WALKER — Second-seeded Walker High saved its best for last. With LSU signee Tiara Young scoring 18 of her 26 points in the second half and overtime, Walker rallied to oust Natchitoches Central 62-53 in a Class 5A quarterfinal game Thursday night at WHS.
With the victory, Walker (32-4) advances to play District 4-5A rival Denham Springs (27-5), the No. 6 seed, in the semifinals at the Allstate Sugar Bowl/LHSAA Girls Basketball tournament that begins Monday in Alexandria at the Rapides Coliseum.
The heightened intensity of the state playoffs was apparent from the opening tip as three players wrestled to earn the game’s first possession. NCHS guard Jaunti Franklin scored a game-high 30 points.
Franklin’s scoring was evenly distributed through game, but most of her second half points came from the free throw line as the increasingly physical Walker defense and frequent double-teams limited her field goal attempts.
After scoring only four points in first half, Walker’s Young took over. She doubled her first scoring total in the third quarter, then added 18 more points in the fourth quarter and overtime period to finish with 26 points. Tarondia and Trinity Harold scored 17 and 12 points, respectively, for the Wildcats.
Despite top scoring performances from three players, Walker’s acting head coach Hannah Jones credited the win to “an all-around team effort.”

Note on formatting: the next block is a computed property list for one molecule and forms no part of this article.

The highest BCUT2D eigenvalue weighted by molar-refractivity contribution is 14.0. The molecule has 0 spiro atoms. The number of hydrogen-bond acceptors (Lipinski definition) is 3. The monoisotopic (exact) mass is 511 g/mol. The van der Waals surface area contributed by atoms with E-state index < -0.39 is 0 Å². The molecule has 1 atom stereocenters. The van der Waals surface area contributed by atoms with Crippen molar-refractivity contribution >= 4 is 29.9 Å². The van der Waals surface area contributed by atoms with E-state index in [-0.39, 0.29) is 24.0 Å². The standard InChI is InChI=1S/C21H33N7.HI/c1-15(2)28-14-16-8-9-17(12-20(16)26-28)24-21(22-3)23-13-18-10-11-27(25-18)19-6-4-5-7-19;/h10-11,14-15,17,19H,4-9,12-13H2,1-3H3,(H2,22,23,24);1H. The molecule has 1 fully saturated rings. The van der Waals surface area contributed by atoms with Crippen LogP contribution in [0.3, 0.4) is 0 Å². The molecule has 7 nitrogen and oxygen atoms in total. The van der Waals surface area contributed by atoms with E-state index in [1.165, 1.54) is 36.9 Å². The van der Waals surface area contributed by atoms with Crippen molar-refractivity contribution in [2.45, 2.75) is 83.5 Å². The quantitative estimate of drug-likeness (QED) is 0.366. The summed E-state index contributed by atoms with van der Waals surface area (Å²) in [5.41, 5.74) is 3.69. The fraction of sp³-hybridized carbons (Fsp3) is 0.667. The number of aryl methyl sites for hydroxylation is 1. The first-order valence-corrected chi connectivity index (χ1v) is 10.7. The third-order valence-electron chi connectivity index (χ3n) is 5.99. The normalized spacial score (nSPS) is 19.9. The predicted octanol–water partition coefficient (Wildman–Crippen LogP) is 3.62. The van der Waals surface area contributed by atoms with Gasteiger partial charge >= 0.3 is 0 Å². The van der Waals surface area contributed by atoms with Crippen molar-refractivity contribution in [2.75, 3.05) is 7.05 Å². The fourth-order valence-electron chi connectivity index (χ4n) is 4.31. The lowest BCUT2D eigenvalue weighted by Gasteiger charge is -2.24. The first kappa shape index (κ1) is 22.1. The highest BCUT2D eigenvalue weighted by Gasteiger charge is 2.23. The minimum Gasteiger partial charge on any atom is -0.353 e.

Ultimately, a string of late turnovers by No. 7 seed Natchitoches Central (21-9), combined with a seemingly unstoppable scoring streak by Young, allowed Walker to tie the game in the final minute of regulation. NCHS was the Class 5A runner-up a year ago
Natchitoches Central sophomore point guard Ty Sowell, who finished the game with 12 points, turned the ball over three times at the end of regulation.
“It came down to not handling the ball well at the end of the game,” NCHS coach Nikki Jones said. “We had three chances in the bonus to close it out — to take care of the ball and get to the rim and the free throw line, but we threw it away all three times.”
“You can’t expect anything to be happen a certain way — you have to be ready for the unexpected,” Walker’s Hannah Jones noted. “You’ve got to play basketball. Plain and simple.”